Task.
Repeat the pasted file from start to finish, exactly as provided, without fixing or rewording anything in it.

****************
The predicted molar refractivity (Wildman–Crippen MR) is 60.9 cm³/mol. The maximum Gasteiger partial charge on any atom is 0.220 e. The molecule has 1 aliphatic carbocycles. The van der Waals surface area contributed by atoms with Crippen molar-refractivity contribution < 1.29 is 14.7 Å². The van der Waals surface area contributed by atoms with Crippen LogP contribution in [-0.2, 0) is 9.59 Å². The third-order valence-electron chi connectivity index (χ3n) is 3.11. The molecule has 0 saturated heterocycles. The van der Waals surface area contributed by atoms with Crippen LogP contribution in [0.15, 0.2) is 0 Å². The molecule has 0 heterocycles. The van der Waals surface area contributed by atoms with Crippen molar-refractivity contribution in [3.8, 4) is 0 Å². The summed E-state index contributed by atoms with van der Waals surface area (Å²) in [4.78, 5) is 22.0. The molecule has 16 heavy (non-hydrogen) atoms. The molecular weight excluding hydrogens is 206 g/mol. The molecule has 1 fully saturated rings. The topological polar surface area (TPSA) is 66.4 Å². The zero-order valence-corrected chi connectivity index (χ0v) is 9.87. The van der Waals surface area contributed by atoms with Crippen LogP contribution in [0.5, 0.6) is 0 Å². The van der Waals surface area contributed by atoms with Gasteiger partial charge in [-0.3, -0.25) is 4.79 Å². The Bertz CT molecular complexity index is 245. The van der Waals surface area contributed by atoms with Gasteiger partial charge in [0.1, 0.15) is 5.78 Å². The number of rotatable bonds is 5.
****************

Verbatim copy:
The predicted molar refractivity (Wildman–Crippen MR) is 60.9 cm³/mol. The maximum Gasteiger partial charge on any atom is 0.220 e. The molecule has 1 aliphatic carbocycles. The van der Waals surface area contributed by atoms with Crippen molar-refractivity contribution < 1.29 is 14.7 Å². The van der Waals surface area contributed by atoms with Crippen LogP contribution in [-0.2, 0) is 9.59 Å². The third-order valence-electron chi connectivity index (χ3n) is 3.11. The molecule has 0 saturated heterocycles. The van der Waals surface area contributed by atoms with Crippen LogP contribution in [0.15, 0.2) is 0 Å². The molecule has 0 heterocycles. The van der Waals surface area contributed by atoms with Crippen molar-refractivity contribution in [3.8, 4) is 0 Å². The summed E-state index contributed by atoms with van der Waals surface area (Å²) in [4.78, 5) is 22.0. The molecule has 16 heavy (non-hydrogen) atoms. The molecular weight excluding hydrogens is 206 g/mol. The molecule has 1 fully saturated rings. The topological polar surface area (TPSA) is 66.4 Å². The zero-order valence-corrected chi connectivity index (χ0v) is 9.87. The van der Waals surface area contributed by atoms with Crippen LogP contribution in [0.5, 0.6) is 0 Å². The van der Waals surface area contributed by atoms with Gasteiger partial charge in [-0.3, -0.25) is 4.79 Å². The Bertz CT molecular complexity index is 245. The van der Waals surface area contributed by atoms with Gasteiger partial charge in [0.1, 0.15) is 5.78 Å². The number of rotatable bonds is 5.